I see the tower now, the sepulcher, and I cry.
She was not scourged as Christ was, but that is not significant when she was nailed to the cross that would drain every last drop of life from her.
The large chamber at the top that held the bell was square at the base but rounded at the top, with four large arches at each side so that one could see the bell from any point above or below. When they reached the top of the tower they laid the foot of the cross on the floor at the top of the stairway, and they rested the head of it in a window.
They did not have to restrain Cecile on the cross, because she did not protest. I have heard a sudden calm came over her when she should have been at her most repentant. Perhaps she knew.
The bell tolled twelve times at midnight, as it has for many years. But that night, the bell muted the screams of a woman being nailed to her cross. Each toll brought each hammer fall, down deep into the spike with divine energy that split flesh and blood, wood and grain. They nailed her left hand, her right hand, and then her feet together. Four strokes each. Twelve penances in twelve distinct prayers.
One. The loudest scream by far, her soul was already being sapped from this world.
Two. A nasal groan as she choked for breath past the still weeping echo of the first.
Three. Newly excited, she was now understanding the pain that would become her.
Four. As the nail scraped and broke apart fragments of bones in her hand, she rose for every last shard.
Five. It was like that shout after hot, hot, hot burning water or fire on skin.
Six. Here she must have passed out or started to, as she groaned.
Eight. In her mind she was crying, as this terrible nightmare took over her body.
Nine. No soul could withstand the shock of of her pierced sole, and still there she woke.
Ten. With tears in her eyes, she wept loudly, and mumbled unintelligibly.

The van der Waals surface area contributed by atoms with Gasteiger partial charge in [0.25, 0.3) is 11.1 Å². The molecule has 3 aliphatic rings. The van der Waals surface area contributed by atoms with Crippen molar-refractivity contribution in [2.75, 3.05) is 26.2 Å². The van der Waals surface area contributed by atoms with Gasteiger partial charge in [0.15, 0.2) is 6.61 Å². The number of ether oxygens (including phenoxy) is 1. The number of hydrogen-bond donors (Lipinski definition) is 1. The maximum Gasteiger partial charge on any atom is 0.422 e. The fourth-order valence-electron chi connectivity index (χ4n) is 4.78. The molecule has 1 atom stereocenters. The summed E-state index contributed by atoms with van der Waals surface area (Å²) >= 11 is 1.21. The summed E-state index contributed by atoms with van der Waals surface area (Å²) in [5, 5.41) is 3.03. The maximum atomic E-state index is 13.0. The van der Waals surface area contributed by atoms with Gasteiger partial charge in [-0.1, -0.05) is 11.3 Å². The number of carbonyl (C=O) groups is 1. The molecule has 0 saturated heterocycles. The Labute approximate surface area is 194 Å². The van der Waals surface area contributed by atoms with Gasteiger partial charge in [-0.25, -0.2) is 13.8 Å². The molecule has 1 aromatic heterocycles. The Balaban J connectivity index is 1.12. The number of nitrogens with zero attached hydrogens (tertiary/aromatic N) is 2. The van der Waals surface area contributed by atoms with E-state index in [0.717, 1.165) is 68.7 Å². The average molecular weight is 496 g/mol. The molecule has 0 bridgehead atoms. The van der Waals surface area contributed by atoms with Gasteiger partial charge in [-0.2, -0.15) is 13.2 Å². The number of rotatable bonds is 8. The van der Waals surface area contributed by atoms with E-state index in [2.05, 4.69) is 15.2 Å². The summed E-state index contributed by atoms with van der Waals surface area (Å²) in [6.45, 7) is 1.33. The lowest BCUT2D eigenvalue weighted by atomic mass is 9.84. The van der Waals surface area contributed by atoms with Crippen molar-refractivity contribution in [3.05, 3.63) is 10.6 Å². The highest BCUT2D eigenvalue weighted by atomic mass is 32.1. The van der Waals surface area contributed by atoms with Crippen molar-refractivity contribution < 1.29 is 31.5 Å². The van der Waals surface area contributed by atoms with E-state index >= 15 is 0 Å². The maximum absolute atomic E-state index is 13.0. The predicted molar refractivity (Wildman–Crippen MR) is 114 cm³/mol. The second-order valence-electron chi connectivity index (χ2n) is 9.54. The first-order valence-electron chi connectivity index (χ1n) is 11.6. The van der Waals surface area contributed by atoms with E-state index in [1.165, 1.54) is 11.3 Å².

Eleven. Again the cries of searing pain as she tried to stretch for comfort but found none.
Twelve. Just screaming. Screaming that went on. Screaming that made us continue to toll the bell, for the first time ever in vain attempt to silence what we had done. Our abbey was an abyss filled with ringing no one wanted to hear again.
And there they raised her cross and I still see her whole body shudder as it was raised and placed between metal candelabra cemented into the tower walls.
She was crucified inside the tower facing the bell, only to be seen that night if one saw through the tower on the other side of the abbey. As her blood dripped and left a stain deep in the stones that would stay for centuries, her body began to sweat even on that cool autumn night. Blood and sweat dripped down her underarms, tread down the steps of her rib cage, and flowed into the bowl formed by her hips. This was the only sensation she must have felt other than the searing pain. Their liquid, serpentine touch, almost ethereal.
I heard the bell tolls that night, I heard them run long. That is the only evidence I have of this nightmare. I prayed for angels to swiftly take Cecile in their wings.
As dawn broke, her spirit drowned as if the mighty ocean itself was swallowed by tempests formed in the heavens. And in the morning her body was taken down, but the cross remained.
I was a monk once, but now am a murderer.
I heard her final words were, again, “He defiled me.”
I am reminded of the miracle of the cursed fig tree:
Mark 11:12-14 and 11:20-25
The next day as they were leaving Bethany, Jesus was hungry. Seeing in the distance a fig tree in leaf, he went to find out if it had any fruit. When he reached it, he found nothing but leaves, because it was not the season for figs. Then he said to the tree, “May no one ever eat fruit from you again.” And his disciples heard him say it.